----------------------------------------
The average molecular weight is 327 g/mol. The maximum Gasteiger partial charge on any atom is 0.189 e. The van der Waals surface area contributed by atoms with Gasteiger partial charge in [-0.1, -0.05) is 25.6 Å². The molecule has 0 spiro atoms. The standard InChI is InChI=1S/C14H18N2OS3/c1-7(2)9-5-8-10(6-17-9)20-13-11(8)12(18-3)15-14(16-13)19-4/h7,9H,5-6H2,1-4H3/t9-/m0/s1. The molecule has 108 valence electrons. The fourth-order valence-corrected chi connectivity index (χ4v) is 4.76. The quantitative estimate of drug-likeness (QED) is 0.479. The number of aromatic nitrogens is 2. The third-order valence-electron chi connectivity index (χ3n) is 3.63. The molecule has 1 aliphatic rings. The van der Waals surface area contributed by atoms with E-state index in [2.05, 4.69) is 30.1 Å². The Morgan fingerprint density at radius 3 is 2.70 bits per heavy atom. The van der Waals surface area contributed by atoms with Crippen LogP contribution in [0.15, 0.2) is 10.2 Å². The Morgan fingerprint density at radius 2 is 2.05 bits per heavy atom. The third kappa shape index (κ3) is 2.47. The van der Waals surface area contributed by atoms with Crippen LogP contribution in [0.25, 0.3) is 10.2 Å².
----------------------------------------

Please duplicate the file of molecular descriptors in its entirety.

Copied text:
The average molecular weight is 327 g/mol. The maximum Gasteiger partial charge on any atom is 0.189 e. The van der Waals surface area contributed by atoms with Gasteiger partial charge in [-0.1, -0.05) is 25.6 Å². The molecule has 0 spiro atoms. The standard InChI is InChI=1S/C14H18N2OS3/c1-7(2)9-5-8-10(6-17-9)20-13-11(8)12(18-3)15-14(16-13)19-4/h7,9H,5-6H2,1-4H3/t9-/m0/s1. The molecule has 108 valence electrons. The fourth-order valence-corrected chi connectivity index (χ4v) is 4.76. The quantitative estimate of drug-likeness (QED) is 0.479. The number of aromatic nitrogens is 2. The third-order valence-electron chi connectivity index (χ3n) is 3.63. The molecule has 1 aliphatic rings. The van der Waals surface area contributed by atoms with E-state index in [2.05, 4.69) is 30.1 Å². The Morgan fingerprint density at radius 3 is 2.70 bits per heavy atom. The van der Waals surface area contributed by atoms with Crippen LogP contribution in [0.15, 0.2) is 10.2 Å². The Morgan fingerprint density at radius 2 is 2.05 bits per heavy atom. The third kappa shape index (κ3) is 2.47. The van der Waals surface area contributed by atoms with Crippen LogP contribution in [0.25, 0.3) is 10.2 Å².